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tv   BBC Business Live  BBC News  June 20, 2017 8:30am-9:01am BST

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this is business live from bbc news with ben thompson and sally bundock. uk authorities launch criminal proceedings against barclays bank over claims it committed fraud in a deal with qatar at the height of the financial crisis. live from london, that's our top story on tuesday 20th june. the former chief executive and three other ex barclays staff are also facing criminal charges. we'll get the latest from our business editor. also in the programme, setting a course for brexit, the uk's finance minister outlines his vision for britain outside the eu. this is what the european markets
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are looking like. we'll tell you all you need to know for the day ahead. banks down under in trouble as well. some down—graded by moody's. today, as venetians vote to ban the big cruise ships, let us know what you think. are you a fan of a cruise or is it possibly the worst holiday idea that you could even come across? ! use # bizlive. hello and welcome to business live. 7? ?? newsub the former chief executive and three other ex barclays staff are also ba rclays staff are also facing criminal charges. the charge relate to the emergency funding. at the height of the
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financial crisis in 2008 this was. it was at the same time that rival banks, rbs and lloyds turned to the government here in the uk for help, but barclays government here in the uk for help, but ba rclays instead government here in the uk for help, but barclays instead opted to seek money from qatar, the gulf state. there are now questions over how the funds were raised and what barclays offered to qatar in return. let's get the details with our business editor simon jack get the details with our business editor simonjack who is in central london for us. this has been rumbling on for a time. it's interesting to look at the detail. rbs and lloyds went one way, turned to the government, barclays said we are going to ask qatar for money? yes. there are two bits of that transaction and fund—raising in kay far which prompted this five—year investigation. the first was advisory fees that were not disclosed first and eventually it was disclosed at £332 million, that was disclosed at £332 million, that was the amount paid to qatar holdings who supplied the investment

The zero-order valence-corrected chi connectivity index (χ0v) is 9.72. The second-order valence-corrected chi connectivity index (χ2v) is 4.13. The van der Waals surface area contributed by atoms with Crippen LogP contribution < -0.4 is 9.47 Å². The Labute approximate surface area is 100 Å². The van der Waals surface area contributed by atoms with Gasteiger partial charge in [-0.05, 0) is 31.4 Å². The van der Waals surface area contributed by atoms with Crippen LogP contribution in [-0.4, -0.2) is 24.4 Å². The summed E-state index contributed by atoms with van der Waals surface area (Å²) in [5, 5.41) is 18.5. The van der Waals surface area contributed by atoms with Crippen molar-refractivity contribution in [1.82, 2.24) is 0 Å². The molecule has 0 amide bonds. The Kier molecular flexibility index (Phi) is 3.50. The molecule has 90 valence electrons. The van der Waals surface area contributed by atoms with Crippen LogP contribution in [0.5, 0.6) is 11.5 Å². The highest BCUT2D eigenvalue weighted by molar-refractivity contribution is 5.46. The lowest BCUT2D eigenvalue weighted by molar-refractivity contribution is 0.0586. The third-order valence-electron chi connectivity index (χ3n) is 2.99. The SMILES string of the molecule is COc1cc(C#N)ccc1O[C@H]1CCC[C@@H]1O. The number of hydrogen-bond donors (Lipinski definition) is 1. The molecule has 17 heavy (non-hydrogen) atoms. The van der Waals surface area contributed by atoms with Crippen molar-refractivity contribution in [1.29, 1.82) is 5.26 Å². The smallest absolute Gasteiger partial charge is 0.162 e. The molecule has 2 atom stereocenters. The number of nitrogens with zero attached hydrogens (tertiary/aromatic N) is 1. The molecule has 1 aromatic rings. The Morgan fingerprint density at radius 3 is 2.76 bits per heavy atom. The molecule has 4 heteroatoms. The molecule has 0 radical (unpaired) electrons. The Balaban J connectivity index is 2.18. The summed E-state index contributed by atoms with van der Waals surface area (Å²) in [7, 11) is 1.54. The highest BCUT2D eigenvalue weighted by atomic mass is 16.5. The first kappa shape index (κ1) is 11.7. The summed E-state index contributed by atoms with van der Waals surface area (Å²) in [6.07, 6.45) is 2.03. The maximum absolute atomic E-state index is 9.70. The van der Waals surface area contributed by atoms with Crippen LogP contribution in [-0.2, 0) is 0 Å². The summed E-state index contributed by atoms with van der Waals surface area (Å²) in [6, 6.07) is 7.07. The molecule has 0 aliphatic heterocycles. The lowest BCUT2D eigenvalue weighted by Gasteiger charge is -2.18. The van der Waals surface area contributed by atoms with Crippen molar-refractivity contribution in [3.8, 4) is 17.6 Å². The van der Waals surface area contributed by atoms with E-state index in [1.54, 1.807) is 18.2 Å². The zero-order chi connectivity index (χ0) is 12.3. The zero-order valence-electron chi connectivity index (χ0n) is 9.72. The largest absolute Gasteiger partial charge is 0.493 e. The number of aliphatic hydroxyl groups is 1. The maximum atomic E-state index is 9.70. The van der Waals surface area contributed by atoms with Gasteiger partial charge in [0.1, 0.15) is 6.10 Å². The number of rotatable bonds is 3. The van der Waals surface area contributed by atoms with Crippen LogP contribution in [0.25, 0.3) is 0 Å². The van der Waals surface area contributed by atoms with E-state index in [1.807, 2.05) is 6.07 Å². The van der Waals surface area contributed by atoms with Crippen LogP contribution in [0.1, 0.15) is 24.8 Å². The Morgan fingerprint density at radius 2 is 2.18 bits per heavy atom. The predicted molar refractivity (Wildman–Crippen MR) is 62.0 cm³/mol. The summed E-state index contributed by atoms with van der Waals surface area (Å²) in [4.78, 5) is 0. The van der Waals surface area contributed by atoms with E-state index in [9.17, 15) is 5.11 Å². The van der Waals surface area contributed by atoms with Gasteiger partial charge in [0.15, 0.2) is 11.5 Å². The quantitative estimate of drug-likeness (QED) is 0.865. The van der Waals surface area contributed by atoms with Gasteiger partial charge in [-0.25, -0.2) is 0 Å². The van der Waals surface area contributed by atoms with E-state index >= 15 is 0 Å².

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in advisory fees. there was a question mark over whether that advice was non—existent and this was really just like a advice was non—existent and this was reallyjust like a bung to their new benefactors in the middle east, if you like. the second was a loan that was made from the bank to qatar holdings at around the same time as this investment and the charge there is that essentially the bank was lending qatar money to buy shares in ba rclays lending qatar money to buy shares in barclays bank. lending qatar money to buy shares in ba rclays bank. that's lending qatar money to buy shares in barclays bank. that's what's known as unlawful financial assistance, a big no—no for regulators. the most interesting thing is, this is the first time senior executives have been personally charged with criminal conduct for their role in the financial crisis. now, as you say, around this time, rbs and lloyds were turning to the government, barclays was desperate not to do that and some wild say the sfa may eventually get their man one day when it goes to court, but have they got the right person, because ina way they got the right person, because in a way it was barclays attemptses